Habitat Components - Effingham County School District
Habitat Components What is a habitat? Physical area where an organism resides under natural conditions Must meet the needs of the species, if not the animal will die or need to migrate What are basic habitat components?
Food Provides nutrients to live, grow, move about, and reproduce Source of energy Water Basic needs of life Should be pollutant and contaminant free Does not supply energy What are basic habitat
components? Cover (or shelter) Provides safety Used for nesting, resting, escaping danger, and protection Affects interplay between predator and prey Predator hunts and uses other animals for food Prey animals used for food What are the basic habitat components?
Space Area around an organism, home range Territory area animal will defend Provides air, food sources, and cover Habitat Requirements of Wildlife: Food, Water, Cover, & Space http://www.clemson.edu/extension/natural_resou rces/wildlife/publications/pdfs/fs14_habitat_requi rements.pdf
Habitat needs must be Available in adequate amounts High enough quality to meet the needs of animals Distributed where animals need them How are habitats classified? Three general classes are aquatic,
amphibious, and terrestrial How are habitats classified? Aquatic animals can live in freshwater, saltwater, warm water, cool water, moving water, and stationary water Main factors affecting aquatic habitat Water Salinity Freshwater Saltwater Brackish
Water Temperature Cold water: 38-58 F Cool water: 59-72 F Warm water: 73-86 F Water Movement Currents caused by temperature fluctuations How are habitats classified? Amphibious animals can live in both water and on land Require water for one or more important functions other
than water itself, such as reproduction, food, and escape Terrestrial Animals live on land Terrestrial habitats include: Woodland forest and shrubs
Brush shrubs and herbaceous plants Grasslands Rock rock piles, crevices Edge where two habitats meet What is the relationship between populations and habitat? Populations number of organisms in a given area Population density amount of organisms in an area May be crowded or sparse
Birth and death rates are signification attributes to population density Birth rate number of offspring produced in a population over a given time Death rate number of deaths per thousand population each year What is the relationship between populations and habitat? Population Density (continued)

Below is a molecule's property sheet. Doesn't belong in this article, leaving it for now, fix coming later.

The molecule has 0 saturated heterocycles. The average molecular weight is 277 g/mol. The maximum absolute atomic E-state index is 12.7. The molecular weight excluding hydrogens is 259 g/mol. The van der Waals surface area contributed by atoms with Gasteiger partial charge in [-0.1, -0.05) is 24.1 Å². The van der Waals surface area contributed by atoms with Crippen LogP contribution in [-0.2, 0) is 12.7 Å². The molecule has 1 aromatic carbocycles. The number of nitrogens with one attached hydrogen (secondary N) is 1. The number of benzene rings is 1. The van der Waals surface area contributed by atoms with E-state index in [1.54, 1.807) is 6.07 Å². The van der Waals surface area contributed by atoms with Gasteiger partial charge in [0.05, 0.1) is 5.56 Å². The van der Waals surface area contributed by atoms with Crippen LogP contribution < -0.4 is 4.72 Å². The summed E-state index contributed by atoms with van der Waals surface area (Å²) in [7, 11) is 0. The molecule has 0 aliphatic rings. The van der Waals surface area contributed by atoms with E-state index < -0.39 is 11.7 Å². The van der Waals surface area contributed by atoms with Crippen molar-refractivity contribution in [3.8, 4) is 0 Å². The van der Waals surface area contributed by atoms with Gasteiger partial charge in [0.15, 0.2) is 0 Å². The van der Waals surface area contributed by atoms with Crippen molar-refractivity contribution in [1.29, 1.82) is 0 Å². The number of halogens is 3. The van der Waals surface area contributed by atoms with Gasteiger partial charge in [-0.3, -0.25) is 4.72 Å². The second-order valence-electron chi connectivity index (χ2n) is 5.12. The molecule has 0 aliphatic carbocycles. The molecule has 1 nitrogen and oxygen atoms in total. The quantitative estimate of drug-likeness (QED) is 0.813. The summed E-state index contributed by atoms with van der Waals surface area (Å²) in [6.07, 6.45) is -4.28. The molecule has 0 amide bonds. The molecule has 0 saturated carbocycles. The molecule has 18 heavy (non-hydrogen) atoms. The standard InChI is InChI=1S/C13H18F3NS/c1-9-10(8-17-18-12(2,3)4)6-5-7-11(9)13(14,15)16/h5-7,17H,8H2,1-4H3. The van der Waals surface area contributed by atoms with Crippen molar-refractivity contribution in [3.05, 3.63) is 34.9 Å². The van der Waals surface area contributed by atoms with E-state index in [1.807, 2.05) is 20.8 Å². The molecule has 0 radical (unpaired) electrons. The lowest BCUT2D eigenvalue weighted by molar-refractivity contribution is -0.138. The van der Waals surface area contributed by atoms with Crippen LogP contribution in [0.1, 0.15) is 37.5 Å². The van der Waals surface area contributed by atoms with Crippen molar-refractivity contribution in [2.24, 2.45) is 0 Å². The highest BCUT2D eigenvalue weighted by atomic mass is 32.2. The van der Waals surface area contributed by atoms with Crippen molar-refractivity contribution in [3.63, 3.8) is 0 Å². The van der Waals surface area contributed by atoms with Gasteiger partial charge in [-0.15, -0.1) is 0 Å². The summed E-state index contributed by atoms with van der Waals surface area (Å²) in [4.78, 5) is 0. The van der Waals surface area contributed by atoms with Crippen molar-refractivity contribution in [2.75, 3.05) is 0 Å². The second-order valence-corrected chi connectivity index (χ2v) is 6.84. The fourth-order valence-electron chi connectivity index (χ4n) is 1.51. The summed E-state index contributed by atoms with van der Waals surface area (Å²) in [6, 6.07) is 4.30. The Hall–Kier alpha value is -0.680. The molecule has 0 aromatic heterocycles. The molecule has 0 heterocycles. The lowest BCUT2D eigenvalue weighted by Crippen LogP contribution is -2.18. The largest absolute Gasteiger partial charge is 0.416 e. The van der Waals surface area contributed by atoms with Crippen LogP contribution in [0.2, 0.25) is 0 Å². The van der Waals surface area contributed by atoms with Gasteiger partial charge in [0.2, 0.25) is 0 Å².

Immigration organisms move into a habitat Emigration organisms move out of a habitat Populations and habitats are interdependent Populations responded differently in varied habitats. Populations generally have large growth in early stages of habitat development (increased habitat components) What is an animal that can survive in a variety of habitats?
Generalist species Cope well with climate, vegetation, and other environmental changes Examples: squirrels, coyotes, raccoons, and crows What is an animal that can only thrive in specific habitats? Specialist Species Dont adapt well to new environmental conditions or food
Examples: grizzly bears, bobcats, many bird species Who can live here? http://www.nwf.org/Get-Outside/Be-Out-T here/Educators/~/media/PDFs/Be%20Out %20There/Schoolyard%20Habitats/whoc anlivehere.ashx What causes habitat
destruction? May be destroyed by natural causes, human actions, and pollution What causes habitat destruction? Natural causes
Lightning strikes Fires Tornadoes Earthquakes What causes habitat destruction? Human actions
Residential construction Roads Schools Industry Agricultural practices What causes habitat
destruction? Pollution Chemical contaminants Acid rain Smoke
Smog Landfills What are problems associated with managing habitats? Major issues related to meeting the habitat requirements of food, water, cover, and space
Loss of natural vegetation Destruction of wetlands Waters contaminated with pollutants Animals destroyed by vehicles What are problems associated with managing habitats?
Major issues related to meeting the habitat requirements of food, water, cover, and space Predatory concerns Wildlife diseases Pesticide poisoning http://vimeo.com/26121868 Introduction of non-native species Review COMPLETE ON A SEPARATE SHEET OF PAPER AND TURN IN WITH YOUR NAME ON IT! YOU MUST WORK ON YOUR OWN
BUT CAN USE YOUR NOTES. 1. What is a habitat? 2. What are basic habitat components? 3. Explain the relationship between birth and death rates. How do they correlate? 4. Define population density. 5. Define generalist and specialist species. 6. What causes habitat destruction? 7. What are problems associated with managing habitats?
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Habitat: Breeding habitat: Shallow wetlands within or near forested habitat. Summer habitat: Closely associated with woodland and forest habitats. Often found in residential areas where it may be seen on windows feeding on insects attracted to lights. Winter habitat: Terrestrial.Body...
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